Grape rewards

Differentiation from competitors is key when it comes to business. What started out as a hobby for Michael Haubrich, president of Racine-based Financial Service Group Inc., has become a way for him to differentiate his company from his competitors.

About five years ago, Haubrich purchased a duplex for family members that had two mature grape vines on the property. Haubrich harvested the grapes and made a small batch of grape jam.

“Since that first batch, I’ve really gotten carried away with it,” Haubrich said. “I created a monster, but only because it was so well-liked by clients and the people I originally gave it to.”

Haubrich now produces around 500 jars of grape jam annually.

He started by harvesting the grapes from the vineyards in the back yard of the property he purchased.

“Reducing the grapes is a lot of work, and some years I could tell I wasn’t going to have as good of a crop as previous years,” Haubrich said.

To keep things consistent and slightly less time consuming Haubrich did some research and found some vineyards in Michigan that sell organic unfiltered grape juice. He began purchasing the bottled grape juice to make his jam a few years ago.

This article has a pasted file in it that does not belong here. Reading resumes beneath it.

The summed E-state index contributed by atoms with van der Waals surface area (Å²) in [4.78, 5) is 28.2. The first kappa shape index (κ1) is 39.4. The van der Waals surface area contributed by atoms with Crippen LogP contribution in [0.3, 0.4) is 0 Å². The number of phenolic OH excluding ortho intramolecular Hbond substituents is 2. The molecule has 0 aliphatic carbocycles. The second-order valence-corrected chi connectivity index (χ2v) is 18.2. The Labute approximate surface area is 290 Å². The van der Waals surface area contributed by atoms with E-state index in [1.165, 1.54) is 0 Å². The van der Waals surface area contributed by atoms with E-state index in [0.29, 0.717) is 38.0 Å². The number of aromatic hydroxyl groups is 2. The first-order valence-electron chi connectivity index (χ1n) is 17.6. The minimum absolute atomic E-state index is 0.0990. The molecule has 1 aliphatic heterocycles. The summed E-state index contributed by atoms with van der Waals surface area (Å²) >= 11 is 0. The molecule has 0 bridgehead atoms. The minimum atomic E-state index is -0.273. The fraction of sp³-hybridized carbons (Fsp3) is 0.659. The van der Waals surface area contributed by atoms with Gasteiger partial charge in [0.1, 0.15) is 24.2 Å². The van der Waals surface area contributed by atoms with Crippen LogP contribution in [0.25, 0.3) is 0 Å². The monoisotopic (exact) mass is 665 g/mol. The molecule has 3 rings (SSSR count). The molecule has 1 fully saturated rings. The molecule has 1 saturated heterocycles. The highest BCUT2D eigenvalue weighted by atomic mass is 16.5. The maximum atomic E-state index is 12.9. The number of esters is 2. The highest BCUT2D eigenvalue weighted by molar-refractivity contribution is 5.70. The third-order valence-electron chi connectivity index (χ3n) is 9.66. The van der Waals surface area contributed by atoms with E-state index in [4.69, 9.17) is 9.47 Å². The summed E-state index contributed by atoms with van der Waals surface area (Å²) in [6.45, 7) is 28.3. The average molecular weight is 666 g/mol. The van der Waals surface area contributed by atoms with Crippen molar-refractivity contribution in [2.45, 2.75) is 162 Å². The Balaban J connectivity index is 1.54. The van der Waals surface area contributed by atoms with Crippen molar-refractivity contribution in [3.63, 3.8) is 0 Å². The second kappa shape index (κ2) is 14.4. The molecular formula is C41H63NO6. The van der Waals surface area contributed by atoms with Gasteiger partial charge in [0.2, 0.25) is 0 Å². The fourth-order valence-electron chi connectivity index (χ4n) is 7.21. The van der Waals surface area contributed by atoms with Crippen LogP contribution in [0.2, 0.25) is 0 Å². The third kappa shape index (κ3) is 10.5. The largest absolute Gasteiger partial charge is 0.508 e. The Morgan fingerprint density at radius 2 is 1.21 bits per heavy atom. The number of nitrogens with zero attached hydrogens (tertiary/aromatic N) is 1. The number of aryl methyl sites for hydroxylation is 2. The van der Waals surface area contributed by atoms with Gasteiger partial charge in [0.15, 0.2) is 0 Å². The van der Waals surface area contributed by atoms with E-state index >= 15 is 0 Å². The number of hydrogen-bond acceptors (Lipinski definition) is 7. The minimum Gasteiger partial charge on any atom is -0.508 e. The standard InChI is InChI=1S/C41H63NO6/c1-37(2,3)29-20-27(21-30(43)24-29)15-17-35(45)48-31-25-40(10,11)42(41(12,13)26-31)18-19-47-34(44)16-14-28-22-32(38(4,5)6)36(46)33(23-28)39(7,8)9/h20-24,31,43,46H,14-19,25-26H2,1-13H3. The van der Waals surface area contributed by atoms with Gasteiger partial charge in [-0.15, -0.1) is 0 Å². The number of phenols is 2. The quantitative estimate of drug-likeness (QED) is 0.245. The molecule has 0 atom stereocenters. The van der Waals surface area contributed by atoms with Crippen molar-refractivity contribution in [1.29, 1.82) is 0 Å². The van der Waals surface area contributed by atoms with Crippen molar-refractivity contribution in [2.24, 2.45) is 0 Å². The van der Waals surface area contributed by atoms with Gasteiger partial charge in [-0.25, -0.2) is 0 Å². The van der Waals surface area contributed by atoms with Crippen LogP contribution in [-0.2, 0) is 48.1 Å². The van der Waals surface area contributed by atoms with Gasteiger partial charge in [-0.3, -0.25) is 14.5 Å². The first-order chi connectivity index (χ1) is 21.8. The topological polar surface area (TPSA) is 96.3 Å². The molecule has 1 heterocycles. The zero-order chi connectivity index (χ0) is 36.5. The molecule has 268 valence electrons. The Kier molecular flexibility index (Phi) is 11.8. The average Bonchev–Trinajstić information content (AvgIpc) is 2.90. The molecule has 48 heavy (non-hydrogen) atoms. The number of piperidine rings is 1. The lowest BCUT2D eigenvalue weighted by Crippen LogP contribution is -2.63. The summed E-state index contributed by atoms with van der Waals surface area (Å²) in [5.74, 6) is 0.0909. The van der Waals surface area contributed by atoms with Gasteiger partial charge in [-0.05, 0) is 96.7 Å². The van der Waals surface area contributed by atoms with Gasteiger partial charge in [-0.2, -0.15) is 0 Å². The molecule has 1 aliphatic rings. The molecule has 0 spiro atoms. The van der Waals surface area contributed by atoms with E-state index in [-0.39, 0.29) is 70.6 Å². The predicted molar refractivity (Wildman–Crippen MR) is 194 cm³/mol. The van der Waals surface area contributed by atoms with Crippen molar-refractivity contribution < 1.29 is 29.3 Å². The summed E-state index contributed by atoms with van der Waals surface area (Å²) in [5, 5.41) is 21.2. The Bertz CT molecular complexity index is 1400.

“It’s all completely organic and unprocessed,” he said. “If it wasn’t, you would definitely be able to tell the difference. It also helps cut a little bit of time out of my production process because I don’t have to spend three hours or more reducing the grapes I harvest each year.”

The company ships jars of the jam to clients across the country and also makes it available along with freshly baked bread when people come to visit the office.

“It’s been great,” he said. “People really appreciate the innovation and creativity of the product.”

The jars are outfitted with a custom-made label for Financial Service Group, and Haubrich plans to continue to make the jam as long as people still like it.

He recently finished this year’s first batch and has gotten his process down to making 50 jars an hour.

“I can do about 500 jars in a 12-hour day,” Haubrich said. “Maybe the tradition will die with me,” he said. “I don’t know if anyone is going to pick it up when I’m done, but I’m going to continue to make it as long as people still like it because it’s something I enjoy doing.”

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